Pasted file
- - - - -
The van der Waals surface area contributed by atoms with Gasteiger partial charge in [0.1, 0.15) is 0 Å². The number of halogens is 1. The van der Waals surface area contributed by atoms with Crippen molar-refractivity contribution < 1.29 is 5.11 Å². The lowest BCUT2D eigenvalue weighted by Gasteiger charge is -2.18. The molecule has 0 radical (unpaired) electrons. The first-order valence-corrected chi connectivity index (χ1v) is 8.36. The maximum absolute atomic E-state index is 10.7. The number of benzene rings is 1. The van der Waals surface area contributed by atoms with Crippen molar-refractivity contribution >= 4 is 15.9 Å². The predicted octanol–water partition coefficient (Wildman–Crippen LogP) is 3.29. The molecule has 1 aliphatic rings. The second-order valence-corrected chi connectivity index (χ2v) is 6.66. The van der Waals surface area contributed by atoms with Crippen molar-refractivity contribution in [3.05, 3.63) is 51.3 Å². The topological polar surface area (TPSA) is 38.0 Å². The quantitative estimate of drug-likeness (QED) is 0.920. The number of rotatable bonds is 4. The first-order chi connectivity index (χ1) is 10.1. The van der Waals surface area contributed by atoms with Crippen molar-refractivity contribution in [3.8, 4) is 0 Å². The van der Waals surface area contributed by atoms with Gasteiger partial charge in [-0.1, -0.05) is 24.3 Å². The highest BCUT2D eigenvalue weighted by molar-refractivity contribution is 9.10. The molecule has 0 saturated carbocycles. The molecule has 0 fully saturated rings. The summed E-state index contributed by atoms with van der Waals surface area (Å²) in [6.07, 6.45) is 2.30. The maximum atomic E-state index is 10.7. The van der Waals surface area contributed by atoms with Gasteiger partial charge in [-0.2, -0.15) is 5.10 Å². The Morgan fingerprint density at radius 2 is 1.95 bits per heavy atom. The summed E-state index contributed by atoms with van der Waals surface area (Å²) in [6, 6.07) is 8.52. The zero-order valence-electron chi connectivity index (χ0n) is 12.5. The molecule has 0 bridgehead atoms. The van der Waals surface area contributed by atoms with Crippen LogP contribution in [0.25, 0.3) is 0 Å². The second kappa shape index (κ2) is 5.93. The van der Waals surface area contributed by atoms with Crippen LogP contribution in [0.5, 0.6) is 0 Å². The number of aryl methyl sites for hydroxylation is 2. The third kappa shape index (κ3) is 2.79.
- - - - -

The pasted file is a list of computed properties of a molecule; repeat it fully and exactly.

The van der Waals surface area contributed by atoms with Gasteiger partial charge in [0.1, 0.15) is 0 Å². The number of halogens is 1. The van der Waals surface area contributed by atoms with Crippen molar-refractivity contribution < 1.29 is 5.11 Å². The lowest BCUT2D eigenvalue weighted by Gasteiger charge is -2.18. The molecule has 0 radical (unpaired) electrons. The first-order valence-corrected chi connectivity index (χ1v) is 8.36. The maximum absolute atomic E-state index is 10.7. The number of benzene rings is 1. The van der Waals surface area contributed by atoms with Crippen molar-refractivity contribution >= 4 is 15.9 Å². The predicted octanol–water partition coefficient (Wildman–Crippen LogP) is 3.29. The molecule has 1 aliphatic rings. The second-order valence-corrected chi connectivity index (χ2v) is 6.66. The van der Waals surface area contributed by atoms with Crippen molar-refractivity contribution in [3.05, 3.63) is 51.3 Å². The topological polar surface area (TPSA) is 38.0 Å². The quantitative estimate of drug-likeness (QED) is 0.920. The number of rotatable bonds is 4. The first-order chi connectivity index (χ1) is 10.1. The van der Waals surface area contributed by atoms with Crippen molar-refractivity contribution in [3.8, 4) is 0 Å². The van der Waals surface area contributed by atoms with Gasteiger partial charge in [-0.1, -0.05) is 24.3 Å². The highest BCUT2D eigenvalue weighted by molar-refractivity contribution is 9.10. The molecule has 0 saturated carbocycles. The molecule has 0 fully saturated rings. The summed E-state index contributed by atoms with van der Waals surface area (Å²) in [6.07, 6.45) is 2.30. The maximum atomic E-state index is 10.7. The van der Waals surface area contributed by atoms with Gasteiger partial charge in [-0.2, -0.15) is 5.10 Å². The Morgan fingerprint density at radius 2 is 1.95 bits per heavy atom. The summed E-state index contributed by atoms with van der Waals surface area (Å²) in [6, 6.07) is 8.52. The zero-order valence-electron chi connectivity index (χ0n) is 12.5. The molecule has 0 bridgehead atoms. The van der Waals surface area contributed by atoms with Crippen LogP contribution in [0.25, 0.3) is 0 Å². The second kappa shape index (κ2) is 5.93. The van der Waals surface area contributed by atoms with Crippen LogP contribution in [0.5, 0.6) is 0 Å². The number of aryl methyl sites for hydroxylation is 2. The third kappa shape index (κ3) is 2.79.